LONDON (Reuters) - New commodity funds springing up to bet on inflation are battling for buy-in from investors still wary of past underperformance and a raft of big-name closures in the sector. At least three commodity-focused hedge funds launched in the first six months of this year, compared with two new funds for the whole of 2017, data from industry tracker Preqin found.
But institutional investors are still cautious about returning cash to the asset class after years of lacklustre returns.
“We’ve been seeing lots of investors. The issue we’ve been having is they’ve already de-allocated from the asset class and we’re having to convince them to get back in,” said Eric Armitage, chief investment officer of East Alpha in London. Investors dipping back into the sector are largely concerned about inflation eroding their current portfolios, fund managers say.
Commodities have seen hedge funds worth several billions of dollars shut down in recent years after losses and investor outflows, including big names such as Chris Levett’s Clive Capital, Andy Hall’s Astenbeck Capital and, most recently, Jamison Capital. “We’ve been lucky because we’ve been with the big survivors but it’s not been a great place in general,” said a London-based hedge fund investor.
Despite investor caution, at least three further new launches are planned this year, investors told Reuters. Oil specialist Westbeck Capital is planning to launch an electric vehicle metals fund this autumn with $100 million in assets, which will invest in 30-50 stocks, while new firm KLI Asset Management will launch a strategy to identify commodity trends and market dislocations. East Alpha, a computer-driven commodity strategy that launched in January, has $100 million of assets under management (AUM) and aims to build to $1 billion by the end of next year. The fund has gained 7.66 percent so far this year.
Investors may also be galvanised by the number of liquidations falling dramatically. After 26 commodities hedge funds shut down in 2017, the pace has slowed to six so far in 2018, according to Preqin data.
The Thomson Reuters/Core Commodity CRB index soared 450 percent from early 1999 until hitting a peak in July 2008 as investors piled into the sector on the back of China’s thirst for raw materials.
The index has had a rockier ride since the global financial crisis, while a glut of supplies also weighed on prices. It now sits at less than half the level of its peak, although it has rebounded 27 percent since the start of 2016.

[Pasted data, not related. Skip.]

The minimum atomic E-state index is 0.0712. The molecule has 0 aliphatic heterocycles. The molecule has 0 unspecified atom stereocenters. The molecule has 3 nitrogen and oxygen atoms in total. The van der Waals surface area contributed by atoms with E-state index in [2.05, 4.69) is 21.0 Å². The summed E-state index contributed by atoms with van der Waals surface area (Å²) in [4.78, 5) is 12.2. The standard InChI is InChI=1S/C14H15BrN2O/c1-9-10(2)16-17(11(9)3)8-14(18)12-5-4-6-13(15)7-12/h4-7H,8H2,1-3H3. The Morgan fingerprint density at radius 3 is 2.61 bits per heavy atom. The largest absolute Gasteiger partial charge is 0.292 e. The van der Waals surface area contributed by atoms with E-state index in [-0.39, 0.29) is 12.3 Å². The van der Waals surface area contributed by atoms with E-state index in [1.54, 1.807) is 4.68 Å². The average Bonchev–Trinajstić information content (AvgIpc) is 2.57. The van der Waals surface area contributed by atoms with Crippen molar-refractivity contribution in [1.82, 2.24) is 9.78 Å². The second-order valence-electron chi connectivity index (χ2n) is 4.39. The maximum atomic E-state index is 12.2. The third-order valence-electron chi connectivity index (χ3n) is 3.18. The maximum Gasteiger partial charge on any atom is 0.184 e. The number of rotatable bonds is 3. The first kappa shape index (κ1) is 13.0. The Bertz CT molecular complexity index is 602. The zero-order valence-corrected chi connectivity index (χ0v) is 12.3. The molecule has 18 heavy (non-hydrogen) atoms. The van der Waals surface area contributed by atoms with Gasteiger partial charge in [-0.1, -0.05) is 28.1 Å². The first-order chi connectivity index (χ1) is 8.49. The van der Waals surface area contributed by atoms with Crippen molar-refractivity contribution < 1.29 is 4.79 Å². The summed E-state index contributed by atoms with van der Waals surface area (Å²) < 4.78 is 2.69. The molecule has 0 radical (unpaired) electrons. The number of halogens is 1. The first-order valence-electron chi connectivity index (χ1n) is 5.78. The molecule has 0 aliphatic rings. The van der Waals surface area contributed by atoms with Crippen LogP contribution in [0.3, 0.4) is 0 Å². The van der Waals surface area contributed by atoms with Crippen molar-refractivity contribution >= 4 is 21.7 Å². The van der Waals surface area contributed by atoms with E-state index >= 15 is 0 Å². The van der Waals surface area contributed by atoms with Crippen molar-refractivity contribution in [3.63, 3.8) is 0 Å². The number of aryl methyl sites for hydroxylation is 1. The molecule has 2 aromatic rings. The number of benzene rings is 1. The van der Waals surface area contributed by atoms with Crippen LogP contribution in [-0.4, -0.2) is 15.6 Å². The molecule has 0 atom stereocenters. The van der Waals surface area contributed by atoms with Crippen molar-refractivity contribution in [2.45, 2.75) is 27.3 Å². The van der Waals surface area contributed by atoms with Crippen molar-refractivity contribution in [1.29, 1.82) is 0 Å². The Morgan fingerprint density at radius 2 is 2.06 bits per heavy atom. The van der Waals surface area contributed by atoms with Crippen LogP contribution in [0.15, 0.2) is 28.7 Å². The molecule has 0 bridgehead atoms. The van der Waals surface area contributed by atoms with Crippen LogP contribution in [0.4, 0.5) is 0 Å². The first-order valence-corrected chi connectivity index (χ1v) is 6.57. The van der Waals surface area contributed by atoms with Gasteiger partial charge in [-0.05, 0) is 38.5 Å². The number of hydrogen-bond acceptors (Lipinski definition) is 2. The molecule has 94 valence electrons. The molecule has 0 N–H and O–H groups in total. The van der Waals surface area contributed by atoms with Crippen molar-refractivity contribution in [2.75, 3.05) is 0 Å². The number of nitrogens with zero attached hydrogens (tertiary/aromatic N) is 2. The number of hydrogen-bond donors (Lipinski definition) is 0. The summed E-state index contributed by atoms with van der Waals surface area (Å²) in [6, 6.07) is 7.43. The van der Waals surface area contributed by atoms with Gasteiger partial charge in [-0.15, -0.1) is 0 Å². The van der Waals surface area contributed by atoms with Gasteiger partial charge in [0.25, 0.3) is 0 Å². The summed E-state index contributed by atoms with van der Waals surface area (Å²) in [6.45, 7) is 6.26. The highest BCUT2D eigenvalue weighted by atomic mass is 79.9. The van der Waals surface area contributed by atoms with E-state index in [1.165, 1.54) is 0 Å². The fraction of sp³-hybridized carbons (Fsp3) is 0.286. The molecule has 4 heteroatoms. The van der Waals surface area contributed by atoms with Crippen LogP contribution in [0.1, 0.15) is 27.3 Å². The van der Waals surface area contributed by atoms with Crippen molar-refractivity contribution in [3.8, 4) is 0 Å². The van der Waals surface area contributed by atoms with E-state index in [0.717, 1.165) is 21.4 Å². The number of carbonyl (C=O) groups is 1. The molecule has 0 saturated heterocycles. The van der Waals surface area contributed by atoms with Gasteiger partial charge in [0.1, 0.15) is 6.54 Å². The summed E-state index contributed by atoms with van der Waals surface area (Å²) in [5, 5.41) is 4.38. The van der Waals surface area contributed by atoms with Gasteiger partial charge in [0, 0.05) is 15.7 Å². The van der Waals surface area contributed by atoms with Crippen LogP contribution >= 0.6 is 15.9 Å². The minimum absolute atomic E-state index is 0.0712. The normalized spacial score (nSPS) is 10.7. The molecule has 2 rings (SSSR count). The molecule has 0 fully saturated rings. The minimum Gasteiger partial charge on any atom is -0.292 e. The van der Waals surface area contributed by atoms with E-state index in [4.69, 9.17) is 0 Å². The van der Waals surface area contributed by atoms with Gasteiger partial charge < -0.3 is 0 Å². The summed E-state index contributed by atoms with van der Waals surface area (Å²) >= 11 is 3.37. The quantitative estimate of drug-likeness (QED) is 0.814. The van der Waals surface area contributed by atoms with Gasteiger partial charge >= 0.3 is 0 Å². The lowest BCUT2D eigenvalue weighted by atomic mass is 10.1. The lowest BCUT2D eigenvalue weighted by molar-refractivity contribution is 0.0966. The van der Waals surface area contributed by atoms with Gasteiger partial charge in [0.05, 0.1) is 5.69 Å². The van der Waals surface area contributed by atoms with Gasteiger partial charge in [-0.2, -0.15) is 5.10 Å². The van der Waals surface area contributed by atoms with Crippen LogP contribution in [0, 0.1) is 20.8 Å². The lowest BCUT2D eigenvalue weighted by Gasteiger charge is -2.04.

As steady global growth raises the prospect of inflation, hedge funds are more broadly moving back into the commodity space.
So-called ‘macro’ hedge funds, which bet on global economies using a range of instruments, are among those involved. “What we did see was that some macro managers view commodities less so as a proxy for equities to play a growth story, but more to gain exposure to inflation-sensitive instruments,” said Jens Foehrenbach, chief investment officer of Man Group’s hedge fund investing unit. Another investor said there had been interest in metals for a few quarters, related to optimism on global growth.
Terence Brennan, portfolio manager of New York-based Lazard’s Global Asset Management’s Commodities Fund that launched last month, said the actively-managed, long-only fund is drawing interest from pension funds.
“Investors are looking around since as you come out of QE (quantitative easing), if you’re holding low interest rate paper, it tends go down in value and commodities provide diversification against that risk.”
Lazard has $252 billion under management and is an indirect unit of Lazard Ltd.
“We have seen an increased pickup in interest in commodities, partly driven by the inflation hedging properties as well as the move into positive roll yield for oil,” said Nicholas Johnson, portfolio manager for commodities at Pimco in Newport Beach, California.
Pimco’s GIS Commodity Real Return fund has $638 million in assets and is up 2.2 percent over the past 12 months but has shed 6.85 percent over five years.
Investors have welcomed the “roll yield” in oil and some other commodities, where nearby futures contracts are at a premium to distant ones. That means that when investors roll their positions each month they receive an automatic gain.
But that can backfire when the opposite structure is in place, which contributed to poor returns in the past.
Brennan, who brought his team to Lazard from Deutsche Asset Management in 2016, said the positive roll yield in WTI oil futures had recently hovered around 7-12 percent.
To avoid the pitfalls of previous commodity funds that got stung by negative roll yields, the Lazard fund will sometimes invest in commodity-linked stocks instead of futures.
The commodities sector generally has a low correlation with other asset classes, offering diversification, although events such as the global financial crisis can overwhelm the supply/demand fundamentals that should dictate commodity prices. That trend has also been seen recently as trade tensions depress both stocks and commodities. The 30-day correlation between the CRB commodity index and the MSCI world equities index is down to 51 percent from a peak of 78 percent in June 2016, but has more than doubled from 20 percent in late January.
Reporting by Eric Onstad and Maiya Keidan; Editing by Kirsten Donovan